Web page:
Monthly Archives: January 2010

Biostatistics software

The M. D. Anderson Cancer Center Department of Biostatistics has a software download site listing software developed by the department over many years. The home page of the download site allows you to see all products sorted by date or

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Posted in Clinical trials, Statistics

Soft maximum

In applications you often want to take the maximum of two numbers. But the simple function f(x, y) = max(x, y) can be difficult to work with because it has sharp corners. Sometimes you want an alternative that sands down

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Posted in Math

Software sins of omission

The Book of Common Prayer contains the confession … we have left undone those things which we ought to have done, and we have done those things which we ought not to have done. The things left undone are called

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Posted in Software development

Abstractions are never perfect

Better to have a simple system than a complex system with a simple abstraction on top. Abstractions are never perfect. Every new layer creates failure points, interoperability hassles, and scalability problems. New tools can hide complexity, but they can’t justify

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Posted in Uncategorized

Camtasia as a software deployment tool

Last week .NET Rocks mentioned a good idea in passing: start a screencast tool like Camtasia before you do a software install. Michael Learned, told the story of a client that asked him to take screen shots of every step

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Posted in Software development

Do something dull

Here’s a short video from Tom Peters on starting an exciting business in a dull industry. Tom Peter’s video reminds me of one of my favorite quotes from Richard Feynman: … nearly everything is really interesting if you go into

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Posted in Business, Creativity

Weekend miscellany

I accidentally pushed “publish” while I was working on this, so here’s this weekend’s miscellany post a little early. Economics Market failure and government failure If you’re paying, I’ll have top sirloin Engineering Engineering aphorisms Evolution of complex systems Math

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Better tools, less productivity?

Can better tools make you less productive? Here’s a quote from Frequently Forgotten Fundamental Facts about Software Engineering by Robert Glass: Most software tool and technique improvements account for about a 5- to 30-percent increase in productivity and quality. …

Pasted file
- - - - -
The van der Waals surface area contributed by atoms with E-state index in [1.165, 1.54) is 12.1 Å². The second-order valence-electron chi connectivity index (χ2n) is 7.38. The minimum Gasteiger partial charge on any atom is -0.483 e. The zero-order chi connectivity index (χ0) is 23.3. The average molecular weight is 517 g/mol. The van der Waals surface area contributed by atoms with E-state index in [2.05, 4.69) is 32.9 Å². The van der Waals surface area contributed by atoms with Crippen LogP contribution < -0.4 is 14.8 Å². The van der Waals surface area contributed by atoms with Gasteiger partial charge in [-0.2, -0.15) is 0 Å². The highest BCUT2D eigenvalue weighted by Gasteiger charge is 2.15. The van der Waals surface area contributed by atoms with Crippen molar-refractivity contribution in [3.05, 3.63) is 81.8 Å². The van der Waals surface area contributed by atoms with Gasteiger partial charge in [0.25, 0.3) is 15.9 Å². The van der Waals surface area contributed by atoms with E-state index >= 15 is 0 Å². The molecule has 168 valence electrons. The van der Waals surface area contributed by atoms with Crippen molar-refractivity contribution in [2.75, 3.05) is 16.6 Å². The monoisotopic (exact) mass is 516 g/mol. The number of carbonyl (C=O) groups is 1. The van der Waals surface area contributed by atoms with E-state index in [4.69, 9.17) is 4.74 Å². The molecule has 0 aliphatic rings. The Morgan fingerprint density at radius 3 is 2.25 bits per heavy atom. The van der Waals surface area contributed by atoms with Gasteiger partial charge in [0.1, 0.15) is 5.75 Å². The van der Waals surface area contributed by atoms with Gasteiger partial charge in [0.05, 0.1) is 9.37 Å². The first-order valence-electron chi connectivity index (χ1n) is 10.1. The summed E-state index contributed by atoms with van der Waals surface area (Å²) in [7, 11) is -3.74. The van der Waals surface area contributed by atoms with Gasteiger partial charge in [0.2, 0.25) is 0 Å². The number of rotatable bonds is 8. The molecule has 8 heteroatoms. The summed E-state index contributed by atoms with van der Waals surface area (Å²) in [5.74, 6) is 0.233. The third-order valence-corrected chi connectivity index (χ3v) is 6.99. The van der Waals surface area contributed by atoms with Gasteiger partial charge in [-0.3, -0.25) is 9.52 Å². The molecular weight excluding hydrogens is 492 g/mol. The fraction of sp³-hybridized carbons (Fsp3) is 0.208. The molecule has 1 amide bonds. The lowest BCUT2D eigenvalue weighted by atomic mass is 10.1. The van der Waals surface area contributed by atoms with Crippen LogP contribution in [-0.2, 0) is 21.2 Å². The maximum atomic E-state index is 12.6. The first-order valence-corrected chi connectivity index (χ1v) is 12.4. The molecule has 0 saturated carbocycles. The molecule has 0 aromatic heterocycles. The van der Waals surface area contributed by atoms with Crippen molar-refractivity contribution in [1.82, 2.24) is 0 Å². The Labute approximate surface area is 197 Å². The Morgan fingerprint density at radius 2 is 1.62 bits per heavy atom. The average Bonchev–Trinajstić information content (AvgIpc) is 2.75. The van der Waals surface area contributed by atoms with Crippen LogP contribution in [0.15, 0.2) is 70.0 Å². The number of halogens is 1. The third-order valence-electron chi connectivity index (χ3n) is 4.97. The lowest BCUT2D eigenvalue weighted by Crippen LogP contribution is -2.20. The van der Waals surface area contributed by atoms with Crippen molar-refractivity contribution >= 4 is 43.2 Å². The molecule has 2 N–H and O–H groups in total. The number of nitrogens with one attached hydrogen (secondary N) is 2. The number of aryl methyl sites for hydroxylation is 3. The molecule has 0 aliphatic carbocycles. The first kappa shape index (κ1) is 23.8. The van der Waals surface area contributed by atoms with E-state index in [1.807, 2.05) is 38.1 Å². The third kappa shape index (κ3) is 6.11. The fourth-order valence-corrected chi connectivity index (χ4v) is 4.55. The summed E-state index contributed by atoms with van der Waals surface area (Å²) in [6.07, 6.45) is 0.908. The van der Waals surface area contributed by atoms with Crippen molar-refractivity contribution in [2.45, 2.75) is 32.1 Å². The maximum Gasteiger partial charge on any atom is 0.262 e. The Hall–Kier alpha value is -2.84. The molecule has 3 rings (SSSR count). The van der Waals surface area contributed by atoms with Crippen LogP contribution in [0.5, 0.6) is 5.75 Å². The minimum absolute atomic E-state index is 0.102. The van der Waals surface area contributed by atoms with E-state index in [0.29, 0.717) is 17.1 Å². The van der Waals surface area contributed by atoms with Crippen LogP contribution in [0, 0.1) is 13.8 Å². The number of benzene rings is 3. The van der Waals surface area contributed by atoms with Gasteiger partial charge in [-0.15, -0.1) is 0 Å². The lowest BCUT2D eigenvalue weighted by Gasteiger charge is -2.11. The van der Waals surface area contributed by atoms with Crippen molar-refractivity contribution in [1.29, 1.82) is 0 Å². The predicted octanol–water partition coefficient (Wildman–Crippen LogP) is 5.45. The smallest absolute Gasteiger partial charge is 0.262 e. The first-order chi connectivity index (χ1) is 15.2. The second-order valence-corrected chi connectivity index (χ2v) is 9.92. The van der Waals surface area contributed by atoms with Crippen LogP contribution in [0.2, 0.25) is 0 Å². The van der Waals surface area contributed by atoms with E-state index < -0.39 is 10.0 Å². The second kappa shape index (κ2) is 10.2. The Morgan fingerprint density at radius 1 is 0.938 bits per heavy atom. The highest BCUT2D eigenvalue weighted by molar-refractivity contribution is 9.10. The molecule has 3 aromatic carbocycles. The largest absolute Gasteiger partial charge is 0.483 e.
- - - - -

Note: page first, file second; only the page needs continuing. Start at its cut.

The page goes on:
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Posted in Software development

Calendars, Connections, and Cats

James Burke had a television series Connections in which he would create a connection between two very different things. For example, in one episode he starts with the discovery of the touchstone for testing precious metals and tells a winding

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Posted in Math, Music

How the central limit theorem began

The Central Limit Theorem says that if you average enough independent copies of a random variable, the result has a nearly normal (Gaussian) distribution. Of course that’s a very rough statement of the theorem. What are the precise requirements of

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Posted in Statistics

Regular expressions in R

Notes on using regular expressions in R. R uses POSIX regular expression syntax by default but you can ask it to use Perl’s flavor of regular expressions. Related links: Regular expressions in C++, Mathematica, Python, R, PowerShell R for programmers

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Posted in Uncategorized

Regular expressions in Mathematica

Regular expressions are fairly portable. There are two main flavors of regular expressions — POSIX and Perl — and more languages these days use the Perl flavor. There are some minor differences in what it means to be “like Perl”

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2010 calendar of lost mathematical art

Rod Carvalho wrote a post this morning announcing a beautiful 2010 calendar created by Ron Doerfler. Doerfler’s blog is entitled Dead Reckonings: Lost Art in the Mathematical Sciences. The calendar is an example of such lost art. It is illustrated

Posted in Graphics, Math

Weekend miscellany

Smashing Magazine highlights (design) Top 10 algorithms of the 20th century 75 Online resources for geeks Why your boss is incompetent (Peter Principle revisited) Visualizing word frequency in the Bible (word clouds) How to tell when you’re on a sinking

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